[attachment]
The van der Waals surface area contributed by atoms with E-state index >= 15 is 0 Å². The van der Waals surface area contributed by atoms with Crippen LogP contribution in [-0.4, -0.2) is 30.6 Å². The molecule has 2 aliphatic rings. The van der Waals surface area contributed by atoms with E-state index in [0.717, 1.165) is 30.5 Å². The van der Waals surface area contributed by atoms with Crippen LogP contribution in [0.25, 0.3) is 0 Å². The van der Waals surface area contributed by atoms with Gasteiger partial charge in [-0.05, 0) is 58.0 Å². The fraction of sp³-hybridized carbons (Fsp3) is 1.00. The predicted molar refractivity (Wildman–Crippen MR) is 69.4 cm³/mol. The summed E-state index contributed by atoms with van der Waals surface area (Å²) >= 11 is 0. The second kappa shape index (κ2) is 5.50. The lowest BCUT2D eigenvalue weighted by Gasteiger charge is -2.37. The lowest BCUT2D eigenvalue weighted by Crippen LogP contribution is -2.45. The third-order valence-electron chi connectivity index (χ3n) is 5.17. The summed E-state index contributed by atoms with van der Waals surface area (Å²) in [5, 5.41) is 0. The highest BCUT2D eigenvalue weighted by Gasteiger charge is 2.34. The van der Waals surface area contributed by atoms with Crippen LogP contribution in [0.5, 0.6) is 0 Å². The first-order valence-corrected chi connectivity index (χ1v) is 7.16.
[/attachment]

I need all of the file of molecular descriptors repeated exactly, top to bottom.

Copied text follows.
The van der Waals surface area contributed by atoms with E-state index >= 15 is 0 Å². The van der Waals surface area contributed by atoms with Crippen LogP contribution in [-0.4, -0.2) is 30.6 Å². The molecule has 2 aliphatic rings. The van der Waals surface area contributed by atoms with E-state index in [0.717, 1.165) is 30.5 Å². The van der Waals surface area contributed by atoms with Crippen LogP contribution in [0.25, 0.3) is 0 Å². The van der Waals surface area contributed by atoms with Gasteiger partial charge in [-0.05, 0) is 58.0 Å². The fraction of sp³-hybridized carbons (Fsp3) is 1.00. The predicted molar refractivity (Wildman–Crippen MR) is 69.4 cm³/mol. The summed E-state index contributed by atoms with van der Waals surface area (Å²) >= 11 is 0. The second kappa shape index (κ2) is 5.50. The lowest BCUT2D eigenvalue weighted by Gasteiger charge is -2.37. The lowest BCUT2D eigenvalue weighted by Crippen LogP contribution is -2.45. The third-order valence-electron chi connectivity index (χ3n) is 5.17. The summed E-state index contributed by atoms with van der Waals surface area (Å²) in [5, 5.41) is 0. The highest BCUT2D eigenvalue weighted by Gasteiger charge is 2.34. The van der Waals surface area contributed by atoms with Crippen LogP contribution in [0.5, 0.6) is 0 Å². The first-order valence-corrected chi connectivity index (χ1v) is 7.16.